• Finance – 450 global companies pledged $130 trillion, representing 40% of global assets, to keep global temperatures from rising more 1.5 C warming.
  • Zero Emission Vehicles – more than 100 national governments, cities, states and major businesses agreed to end the sale of internal combustion engines by 2035 in leading markets. But a first-person report by Massachusetts State Senator, Mike Barrett, reminds us that Massachusetts was not a signatory to this agreement. (Watch a video of Senator Barrett’s presentation to our June chapter meeting here and find his full COP26 comments on a 12/3/21 post of our Facebook page.)

There were, however, important disappointments and disagreements, such as:
  • Loss and Damage – the US was one of a number of Northern, well-to-do nations that refused to agree to climate change reparations to address the condition of vulnerable Southern countries that are being severely affected a climate crisis they did not create.
  • Fossil Fuel Agreement Without a Lot of Teeth – The words “Fossil Fuel” have never appeared in any COP agreement. So, one might say that the one signed in Glasgow constitutes progress. Not surprisingly, this most consequential COP26 agreement was also the most contentious. The final language referred to “accelerating efforts toward the phase-down of unabated coal power and inefficient fossil fuel subsidies.” (You’ll have to dig deeper – so to speak – to find out what this obtuse language means.)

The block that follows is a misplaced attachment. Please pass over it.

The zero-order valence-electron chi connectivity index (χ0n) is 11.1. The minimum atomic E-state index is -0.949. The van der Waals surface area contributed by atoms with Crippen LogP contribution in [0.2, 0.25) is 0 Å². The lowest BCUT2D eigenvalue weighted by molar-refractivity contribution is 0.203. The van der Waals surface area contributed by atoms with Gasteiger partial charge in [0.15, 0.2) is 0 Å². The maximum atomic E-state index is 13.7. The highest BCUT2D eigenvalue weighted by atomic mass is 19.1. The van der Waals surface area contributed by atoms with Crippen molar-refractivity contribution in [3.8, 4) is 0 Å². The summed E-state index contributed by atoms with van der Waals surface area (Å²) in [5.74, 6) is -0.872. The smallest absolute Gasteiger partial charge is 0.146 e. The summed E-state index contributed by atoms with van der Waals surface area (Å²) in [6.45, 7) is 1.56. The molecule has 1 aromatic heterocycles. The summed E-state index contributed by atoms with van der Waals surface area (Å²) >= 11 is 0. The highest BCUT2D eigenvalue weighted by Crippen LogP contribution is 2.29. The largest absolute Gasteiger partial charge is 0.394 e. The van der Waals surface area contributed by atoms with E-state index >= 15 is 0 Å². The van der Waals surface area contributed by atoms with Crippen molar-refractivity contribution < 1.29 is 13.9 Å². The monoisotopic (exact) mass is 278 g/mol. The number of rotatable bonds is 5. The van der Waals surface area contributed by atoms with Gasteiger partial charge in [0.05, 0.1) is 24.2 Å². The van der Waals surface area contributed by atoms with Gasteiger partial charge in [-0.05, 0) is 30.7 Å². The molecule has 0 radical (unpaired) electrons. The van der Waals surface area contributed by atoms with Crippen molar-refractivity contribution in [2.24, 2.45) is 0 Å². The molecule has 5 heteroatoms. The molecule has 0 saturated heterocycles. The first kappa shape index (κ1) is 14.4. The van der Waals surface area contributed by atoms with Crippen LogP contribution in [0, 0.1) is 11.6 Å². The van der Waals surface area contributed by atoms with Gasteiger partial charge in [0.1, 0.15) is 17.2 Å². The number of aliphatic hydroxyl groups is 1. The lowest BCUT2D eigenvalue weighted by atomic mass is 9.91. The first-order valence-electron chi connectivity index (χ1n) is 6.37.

Many would argue that the real action at COP26 didn’t take place in the halls of power but in the streets, where scores of thousands of mostly young people agitated angrily against those at the conference as a bunch of greenwashing polluters. An experienced legislator and negotiator, Sen. Barrett, makes the case that it’s terribly difficult to arrive at agreements of any sort when each of the representatives of the 197 countries at COP26 held “a Joe Manchin [veto] card,” to which one can easily imagine the demonstrators and the millions of anguished people they represent responding with “So What?! Too Slow is No Go!”
Lessons from a Heat Pump Retrofit
By Rick Lent

Thousands of Massachusetts homes will need to be converted from fossil fuel heating to heat pumps. This is the experience of one homeowner.

Our house was built in the late 90’s and had an oil furnace and hot water (baseboard) heat. There was a central air conditioning system that used its own ductwork for cooling in the summer. By 2019, both the furnace and the air conditioning systems were getting old. The furnace had 5-10? years left but its efficiency was declining. The air conditioning equipment was on its last legs. Replacing the air conditioning system seemed imminent (and expensive).

We began to investigate switching to heat pumps for heating and cooling. We had multiple contractors estimate the design and cost for air-source heat pumps and installation. Lesson Number 1: Get multiple quotes, as the approaches will differ as will the cost. It takes a careful, creative contractor to design a good approach for an existing home.

Then we contacted our local electricity provider who enabled us to get an audit of our home’s insulation. This was a free state-funded service and taught us many things about where our home’s insulation was lacking. Lesson Number 2: We learned that it makes little sense to put heat pumps in a drafty home, and even a relatively modern home likely has inadequate insulation. We subsequently hired a contractor to add improved sealing and insulation to both our attic and (unfinished) basement.

Finally, we brought in the heat pump contractor who we felt had done the most careful and realistic assessment of how our home heating and cooling could work. We installed a central, ducted heat pump for the first floor using the ducts from the old air conditioning system. Upstairs we installed a ducted system in the master bedroom and ceiling mounted “mini-splits” in other bedrooms. We used Mitsubishi cold climate equipment throughout.